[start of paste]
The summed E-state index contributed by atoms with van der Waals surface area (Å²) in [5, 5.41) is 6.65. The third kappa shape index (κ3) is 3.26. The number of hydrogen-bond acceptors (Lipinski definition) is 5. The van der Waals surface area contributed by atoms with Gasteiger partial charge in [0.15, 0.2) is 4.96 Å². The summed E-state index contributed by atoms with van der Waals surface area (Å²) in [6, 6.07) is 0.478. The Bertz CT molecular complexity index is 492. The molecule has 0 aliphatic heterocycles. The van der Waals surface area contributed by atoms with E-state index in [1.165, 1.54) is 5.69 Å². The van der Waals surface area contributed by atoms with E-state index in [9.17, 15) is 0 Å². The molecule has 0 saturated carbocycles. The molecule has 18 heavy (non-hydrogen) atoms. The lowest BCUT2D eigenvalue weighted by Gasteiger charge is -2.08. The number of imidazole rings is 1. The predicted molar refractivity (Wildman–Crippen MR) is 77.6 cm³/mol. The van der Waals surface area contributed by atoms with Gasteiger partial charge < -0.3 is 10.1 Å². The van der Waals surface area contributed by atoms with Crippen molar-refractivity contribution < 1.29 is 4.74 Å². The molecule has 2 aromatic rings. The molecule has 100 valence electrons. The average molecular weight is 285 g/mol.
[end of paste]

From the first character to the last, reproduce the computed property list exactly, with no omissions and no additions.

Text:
The summed E-state index contributed by atoms with van der Waals surface area (Å²) in [5, 5.41) is 6.65. The third kappa shape index (κ3) is 3.26. The number of hydrogen-bond acceptors (Lipinski definition) is 5. The van der Waals surface area contributed by atoms with Gasteiger partial charge in [0.15, 0.2) is 4.96 Å². The summed E-state index contributed by atoms with van der Waals surface area (Å²) in [6, 6.07) is 0.478. The Bertz CT molecular complexity index is 492. The molecule has 0 aliphatic heterocycles. The van der Waals surface area contributed by atoms with E-state index in [1.165, 1.54) is 5.69 Å². The van der Waals surface area contributed by atoms with E-state index in [9.17, 15) is 0 Å². The molecule has 0 saturated carbocycles. The molecule has 18 heavy (non-hydrogen) atoms. The lowest BCUT2D eigenvalue weighted by Gasteiger charge is -2.08. The number of imidazole rings is 1. The predicted molar refractivity (Wildman–Crippen MR) is 77.6 cm³/mol. The van der Waals surface area contributed by atoms with Gasteiger partial charge < -0.3 is 10.1 Å². The van der Waals surface area contributed by atoms with Crippen molar-refractivity contribution < 1.29 is 4.74 Å². The molecule has 2 aromatic rings. The molecule has 100 valence electrons. The average molecular weight is 285 g/mol.